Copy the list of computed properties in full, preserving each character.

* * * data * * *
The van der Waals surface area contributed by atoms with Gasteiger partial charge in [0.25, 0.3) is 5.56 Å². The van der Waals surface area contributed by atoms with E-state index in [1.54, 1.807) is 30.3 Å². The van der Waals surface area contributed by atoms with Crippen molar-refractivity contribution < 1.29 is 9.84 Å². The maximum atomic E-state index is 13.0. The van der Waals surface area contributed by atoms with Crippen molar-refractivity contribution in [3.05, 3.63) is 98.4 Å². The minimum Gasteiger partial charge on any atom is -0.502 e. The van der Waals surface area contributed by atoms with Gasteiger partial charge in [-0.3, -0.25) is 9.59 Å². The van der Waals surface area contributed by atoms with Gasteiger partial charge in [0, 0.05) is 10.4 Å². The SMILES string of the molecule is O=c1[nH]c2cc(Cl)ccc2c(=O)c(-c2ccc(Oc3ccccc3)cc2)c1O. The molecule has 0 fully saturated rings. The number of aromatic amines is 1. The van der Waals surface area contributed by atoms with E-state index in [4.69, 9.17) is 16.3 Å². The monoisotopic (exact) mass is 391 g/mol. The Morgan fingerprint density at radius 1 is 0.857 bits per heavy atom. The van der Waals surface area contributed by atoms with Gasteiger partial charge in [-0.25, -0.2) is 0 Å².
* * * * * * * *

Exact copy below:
The van der Waals surface area contributed by atoms with Gasteiger partial charge in [0.25, 0.3) is 5.56 Å². The van der Waals surface area contributed by atoms with E-state index in [1.54, 1.807) is 30.3 Å². The van der Waals surface area contributed by atoms with Crippen molar-refractivity contribution < 1.29 is 9.84 Å². The maximum atomic E-state index is 13.0. The van der Waals surface area contributed by atoms with Crippen molar-refractivity contribution in [3.05, 3.63) is 98.4 Å². The minimum Gasteiger partial charge on any atom is -0.502 e. The van der Waals surface area contributed by atoms with Gasteiger partial charge in [-0.3, -0.25) is 9.59 Å². The van der Waals surface area contributed by atoms with Gasteiger partial charge in [0, 0.05) is 10.4 Å². The SMILES string of the molecule is O=c1[nH]c2cc(Cl)ccc2c(=O)c(-c2ccc(Oc3ccccc3)cc2)c1O. The molecule has 0 fully saturated rings. The number of aromatic amines is 1. The van der Waals surface area contributed by atoms with E-state index in [4.69, 9.17) is 16.3 Å². The monoisotopic (exact) mass is 391 g/mol. The Morgan fingerprint density at radius 1 is 0.857 bits per heavy atom. The van der Waals surface area contributed by atoms with Gasteiger partial charge in [-0.25, -0.2) is 0 Å².